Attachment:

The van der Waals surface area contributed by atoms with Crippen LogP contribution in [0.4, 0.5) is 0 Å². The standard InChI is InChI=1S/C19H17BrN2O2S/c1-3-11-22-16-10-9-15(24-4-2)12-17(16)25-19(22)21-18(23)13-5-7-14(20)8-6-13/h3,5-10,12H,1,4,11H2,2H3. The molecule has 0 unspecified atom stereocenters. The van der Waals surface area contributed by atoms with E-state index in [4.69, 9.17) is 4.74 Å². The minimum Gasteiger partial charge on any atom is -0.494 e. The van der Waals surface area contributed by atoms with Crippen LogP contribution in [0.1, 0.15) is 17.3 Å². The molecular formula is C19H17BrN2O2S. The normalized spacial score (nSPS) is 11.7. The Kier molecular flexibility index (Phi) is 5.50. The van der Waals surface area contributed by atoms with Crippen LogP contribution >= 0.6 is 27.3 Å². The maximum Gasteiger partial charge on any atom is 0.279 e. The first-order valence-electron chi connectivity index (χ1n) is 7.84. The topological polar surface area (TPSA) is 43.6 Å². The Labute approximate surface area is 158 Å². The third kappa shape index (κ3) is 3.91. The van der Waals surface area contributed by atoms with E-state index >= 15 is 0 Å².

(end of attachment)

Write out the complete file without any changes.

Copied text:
The van der Waals surface area contributed by atoms with Crippen LogP contribution in [0.4, 0.5) is 0 Å². The standard InChI is InChI=1S/C19H17BrN2O2S/c1-3-11-22-16-10-9-15(24-4-2)12-17(16)25-19(22)21-18(23)13-5-7-14(20)8-6-13/h3,5-10,12H,1,4,11H2,2H3. The molecule has 0 unspecified atom stereocenters. The van der Waals surface area contributed by atoms with E-state index in [4.69, 9.17) is 4.74 Å². The minimum Gasteiger partial charge on any atom is -0.494 e. The van der Waals surface area contributed by atoms with Crippen LogP contribution in [0.1, 0.15) is 17.3 Å². The molecular formula is C19H17BrN2O2S. The normalized spacial score (nSPS) is 11.7. The Kier molecular flexibility index (Phi) is 5.50. The van der Waals surface area contributed by atoms with Crippen LogP contribution >= 0.6 is 27.3 Å². The maximum Gasteiger partial charge on any atom is 0.279 e. The first-order valence-electron chi connectivity index (χ1n) is 7.84. The topological polar surface area (TPSA) is 43.6 Å². The Labute approximate surface area is 158 Å². The third kappa shape index (κ3) is 3.91. The van der Waals surface area contributed by atoms with E-state index >= 15 is 0 Å².